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  • Ivashko, Volodymyr (Ukrainian political leader)

    Ukraine: Parliamentary democracy: His successor, Volodymyr Ivashko, while praising his predecessor and reaffirming the CPU’s basic policy line, made the first cautious references to new political realities and the need for the Communist Party to take these into account. These realities included a rapid institutionalization of national, civic, and religious…

  • Ive, Jonathan (British designer and executive)

    Jonathan Ive, British industrial designer and Apple Inc. executive who was responsible for making design as integral to the appeal of a personal computer as its power and speed. Ive studied art and design at Newcastle Polytechnic (now Northumbria University). After graduating in 1989, he cofounded

  • Ive, Jony (British designer and executive)

    Jonathan Ive, British industrial designer and Apple Inc. executive who was responsible for making design as integral to the appeal of a personal computer as its power and speed. Ive studied art and design at Newcastle Polytechnic (now Northumbria University). After graduating in 1989, he cofounded

  • Ive, Sir Jonathan Paul (British designer and executive)

    Jonathan Ive, British industrial designer and Apple Inc. executive who was responsible for making design as integral to the appeal of a personal computer as its power and speed. Ive studied art and design at Newcastle Polytechnic (now Northumbria University). After graduating in 1989, he cofounded

  • Ivens, Georg Henri Anton (Dutch director)

    Joris Ivens, Dutch motion-picture director who filmed more than 50 international documentaries that explored leftist social and political concerns. Ivens, who was educated at the Rotterdam (Netherlands) School of Economics (1916–17, 1920–21), served as a field artillery lieutenant in World War I

  • Ivens, Joris (Dutch director)

    Joris Ivens, Dutch motion-picture director who filmed more than 50 international documentaries that explored leftist social and political concerns. Ivens, who was educated at the Rotterdam (Netherlands) School of Economics (1916–17, 1920–21), served as a field artillery lieutenant in World War I

  • Iveragh Peninsula (peninsula, Ireland)

    Kerry: …to the Blasket Islands; the Iveragh Peninsula, 30 miles (48 km) long and 15 miles (24 km) wide, which continues the line of hills (Macgillycuddy’s Reeks) from western County Cork to Valencia Island; and the Beara Peninsula, the most southerly one, which Kerry shares with Cork. The highest elevations on…

  • ivermectin (drug)

    onchocerciasis: …distribute a drug known as ivermectin, originally developed in the 1970s for use against livestock parasites. Though it does not kill the adult parasite, it eliminates the microfilariae and is surprisingly safe and effective.

  • Iverson, Allen (American basketball player)

    Allen Iverson, American basketball player known for both explosive play on the court and controversy away from the game. He became the first great athlete to be strongly identified with the hip-hop movement. Athletic success and controversy came to Iverson at an early age. At Bethel High School, he

  • Iverson, Allen Ezail (American basketball player)

    Allen Iverson, American basketball player known for both explosive play on the court and controversy away from the game. He became the first great athlete to be strongly identified with the hip-hop movement. Athletic success and controversy came to Iverson at an early age. At Bethel High School, he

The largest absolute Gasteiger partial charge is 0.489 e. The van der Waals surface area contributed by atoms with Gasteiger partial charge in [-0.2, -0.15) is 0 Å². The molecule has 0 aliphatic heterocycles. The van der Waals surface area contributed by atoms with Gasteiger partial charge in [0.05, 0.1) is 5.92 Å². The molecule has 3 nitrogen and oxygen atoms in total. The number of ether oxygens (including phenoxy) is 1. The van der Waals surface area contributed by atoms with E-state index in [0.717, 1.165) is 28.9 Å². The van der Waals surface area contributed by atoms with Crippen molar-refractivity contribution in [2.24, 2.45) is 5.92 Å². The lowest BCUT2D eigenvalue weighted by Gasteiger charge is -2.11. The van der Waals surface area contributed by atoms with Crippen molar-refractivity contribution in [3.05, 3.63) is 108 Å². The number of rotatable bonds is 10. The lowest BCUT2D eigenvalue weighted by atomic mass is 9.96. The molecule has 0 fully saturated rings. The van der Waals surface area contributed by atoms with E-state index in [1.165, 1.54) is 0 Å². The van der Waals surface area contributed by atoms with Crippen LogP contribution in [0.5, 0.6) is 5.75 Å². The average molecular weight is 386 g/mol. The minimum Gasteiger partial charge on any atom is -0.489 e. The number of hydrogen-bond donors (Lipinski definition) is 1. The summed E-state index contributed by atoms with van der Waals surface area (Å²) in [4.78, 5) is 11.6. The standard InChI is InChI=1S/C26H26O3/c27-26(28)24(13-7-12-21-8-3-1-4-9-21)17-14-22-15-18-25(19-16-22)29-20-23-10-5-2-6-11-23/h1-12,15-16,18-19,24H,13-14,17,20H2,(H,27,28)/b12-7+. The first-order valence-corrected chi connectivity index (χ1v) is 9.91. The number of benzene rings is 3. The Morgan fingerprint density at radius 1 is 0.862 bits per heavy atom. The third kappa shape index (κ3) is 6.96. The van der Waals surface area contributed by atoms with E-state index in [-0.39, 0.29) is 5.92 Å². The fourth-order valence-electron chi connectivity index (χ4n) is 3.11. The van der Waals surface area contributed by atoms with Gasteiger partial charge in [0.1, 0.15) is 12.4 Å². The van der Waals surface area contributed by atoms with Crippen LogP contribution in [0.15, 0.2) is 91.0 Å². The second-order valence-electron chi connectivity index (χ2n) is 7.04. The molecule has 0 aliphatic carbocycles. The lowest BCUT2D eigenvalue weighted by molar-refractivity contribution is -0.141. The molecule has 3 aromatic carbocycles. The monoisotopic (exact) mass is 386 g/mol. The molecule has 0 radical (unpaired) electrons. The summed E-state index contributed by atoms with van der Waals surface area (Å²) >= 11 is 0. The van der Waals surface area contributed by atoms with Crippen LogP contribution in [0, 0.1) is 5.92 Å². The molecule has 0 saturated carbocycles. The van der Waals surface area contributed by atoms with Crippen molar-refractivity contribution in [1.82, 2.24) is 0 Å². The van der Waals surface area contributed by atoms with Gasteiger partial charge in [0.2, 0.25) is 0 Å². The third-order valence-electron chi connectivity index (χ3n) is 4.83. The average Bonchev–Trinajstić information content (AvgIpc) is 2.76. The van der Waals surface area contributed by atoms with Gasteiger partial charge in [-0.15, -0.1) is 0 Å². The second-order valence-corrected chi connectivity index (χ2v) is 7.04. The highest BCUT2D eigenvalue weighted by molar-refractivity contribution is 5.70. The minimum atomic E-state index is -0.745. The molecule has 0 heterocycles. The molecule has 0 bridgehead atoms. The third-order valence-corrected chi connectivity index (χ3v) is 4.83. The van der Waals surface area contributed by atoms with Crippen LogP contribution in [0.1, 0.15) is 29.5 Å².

• Iverson, Kenneth Eugene (Canadian mathematician and computer scientist)

    Kenneth Eugene Iverson, Canadian mathematician and computer scientist who pioneered a very compact high-level computer programming language called APL (the initials of his book A Programming Language [1962]). The language made efficient use of the slow communication speeds of the computer terminals

  • Ives, Burl (American singer and actor)

    Burl Ives, (Burl Icle Ivanhoe Ives), U.S. singer and actor (born June 14, 1909, Hunt, Ill.—died April 14, 1995, Anacortes, Wash.), was the portly, goateed entertainer whose mellifluous renditions of such folk ballads and popular songs as "The Blue Tail Fly," "Big Rock Candy Mountain," "Holly Jolly

  • Ives, Burl Icle Ivanhoe (American singer and actor)

    Burl Ives, (Burl Icle Ivanhoe Ives), U.S. singer and actor (born June 14, 1909, Hunt, Ill.—died April 14, 1995, Anacortes, Wash.), was the portly, goateed entertainer whose mellifluous renditions of such folk ballads and popular songs as "The Blue Tail Fly," "Big Rock Candy Mountain," "Holly Jolly

  • Ives, Charles (American composer)

    Charles Ives, significant American composer who is known for a number of innovations that anticipated most of the later musical developments of the 20th century. Ives received his earliest musical instruction from his father, who was a bandleader, music teacher, and acoustician who experimented

  • Ives, Charles Edward (American composer)

    Charles Ives, significant American composer who is known for a number of innovations that anticipated most of the later musical developments of the 20th century. Ives received his earliest musical instruction from his father, who was a bandleader, music teacher, and acoustician who experimented

  • Ives, Frederic Eugene (American photographer and inventor)

    Frederic Eugene Ives, American photographer and inventor. As a boy, Ives was apprenticed to a printer at the Litchfield Enquirer, where he became interested in photography. By the time he was 18 years old, he was in charge of the Cornell University photographic laboratory. While there, he developed